The Humans takes place at Thanksgiving dinner, with the Irish Catholic Blake family gathering at daughter Brigid and her boyfriend Rich's new place in Chinatown. Mom Deirdre and Dad Erik have driven in from Scranton in a snowstorm, with elderly grandma Momo, suffering from severe dementia, in tow. Other daughter Aimee, dealing with career, health, and relationship crises, rounds out this little family of six. The play is filled with the typical family jokes, reminiscing, and spilling of secrets. The big spill comes near the end of the play, when Erik finally tells his daughters the bad news that's been hinted at (which is bad, but not as bad as I feared). There's no resolution after that, the dinner ends, and everyone goes home. This is a slice of life in the long story of the Blake family, a life that has existed before and will continue to go on. But one gets the sense that this will be a Thanksgiving they'll never forget.
This wonderful and familiar cast truly feels like a family. The family patriarch is played by Richard Thomas, accomplished stage actor who was a child actor on Broadway before his most well-known role as John-Boy on The Waltons. He's so wonderful as Erik, a typical supportive dad who sometimes drinks too much or says the wrong things, but you can feel the love he has for his family, despite the mistakes he makes. Another familiar face from TV, Pamela Reed, is equally good at mother Deirdre, who's maybe a little judgmental but it's just because she wants the best for her girls. Lauren Klein (reprising her role from the Broadway production) spends much of the show nodding off as Momo, but when she's awake, her portrayal of a woman lost in herself is heart-breaking. Daisy Egan (giving me some Elizabeth Moss vibes) and Therese Plaehn are both excellent as daughters Brigid and Aimee, and Luis Vega is charmingly awkward as the boyfriend trying to impress the family. Under director Joe Mantello (who, I must note, was the original Louis in Angels in America, my current obsession since I'm seeing the new revival in NYC next month), the cast really gels and performs the intricately layered dialogue, emotions, and storylines of the play beautifully.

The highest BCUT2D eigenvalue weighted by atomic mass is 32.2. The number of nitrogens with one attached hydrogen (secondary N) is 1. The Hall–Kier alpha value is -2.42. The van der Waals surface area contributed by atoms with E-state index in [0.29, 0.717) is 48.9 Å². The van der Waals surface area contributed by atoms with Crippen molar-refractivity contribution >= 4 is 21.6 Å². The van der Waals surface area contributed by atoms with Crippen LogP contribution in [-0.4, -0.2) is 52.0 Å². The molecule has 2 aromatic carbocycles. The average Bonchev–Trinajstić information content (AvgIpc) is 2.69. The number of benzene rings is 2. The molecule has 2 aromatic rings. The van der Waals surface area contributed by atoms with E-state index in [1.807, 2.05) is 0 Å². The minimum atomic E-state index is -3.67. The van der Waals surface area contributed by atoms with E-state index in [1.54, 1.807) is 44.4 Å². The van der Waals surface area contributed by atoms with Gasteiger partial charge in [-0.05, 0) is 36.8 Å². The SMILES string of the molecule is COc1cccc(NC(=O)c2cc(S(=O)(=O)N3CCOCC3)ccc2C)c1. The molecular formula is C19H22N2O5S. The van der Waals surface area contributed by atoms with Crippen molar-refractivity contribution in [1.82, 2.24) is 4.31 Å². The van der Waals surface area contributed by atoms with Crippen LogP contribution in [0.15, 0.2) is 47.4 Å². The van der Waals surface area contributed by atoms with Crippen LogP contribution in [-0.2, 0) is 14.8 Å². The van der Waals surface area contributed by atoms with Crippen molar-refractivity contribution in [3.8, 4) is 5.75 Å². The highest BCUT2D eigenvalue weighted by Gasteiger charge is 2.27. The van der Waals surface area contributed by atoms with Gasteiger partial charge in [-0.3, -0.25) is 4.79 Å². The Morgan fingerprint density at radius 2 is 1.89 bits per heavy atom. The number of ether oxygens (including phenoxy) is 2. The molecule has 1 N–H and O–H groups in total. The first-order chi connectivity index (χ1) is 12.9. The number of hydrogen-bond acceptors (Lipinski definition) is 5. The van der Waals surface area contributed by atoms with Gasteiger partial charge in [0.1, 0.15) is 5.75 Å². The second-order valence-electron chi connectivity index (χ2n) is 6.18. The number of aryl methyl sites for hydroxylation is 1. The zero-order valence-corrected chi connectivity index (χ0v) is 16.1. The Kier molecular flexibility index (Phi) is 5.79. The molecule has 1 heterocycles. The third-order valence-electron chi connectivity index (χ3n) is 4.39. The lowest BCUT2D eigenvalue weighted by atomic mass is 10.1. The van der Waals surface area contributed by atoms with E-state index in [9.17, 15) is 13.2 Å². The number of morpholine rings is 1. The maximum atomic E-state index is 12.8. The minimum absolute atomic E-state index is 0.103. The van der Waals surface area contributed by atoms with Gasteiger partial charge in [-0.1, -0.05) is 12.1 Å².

|the Blake family in one of their happier moments|
(photo by Julieta Cervantes)
connecting the two levels (see the cover of the playbill - the final scene). Since they've just moved in and their furniture has yet to arrive, the space is sparsely populated with folding chairs and a few pieces of hand-me-down furniture. The multiple levels allows for multiple scenes happening at once, and since it's established that conversations can be heard, we get to watch characters react to what is happening on other parts of the stage (scenic design by David Zinn).
The Humans can best be described as a family dramedy. But let's face it, every family is a dramedy, life is a dramedy. There's humor and laughter amidst disease, loss, and hardship. That's what makes us human.
The Humans continues through this Sunday only, with student/educator rush tickets available (more info here).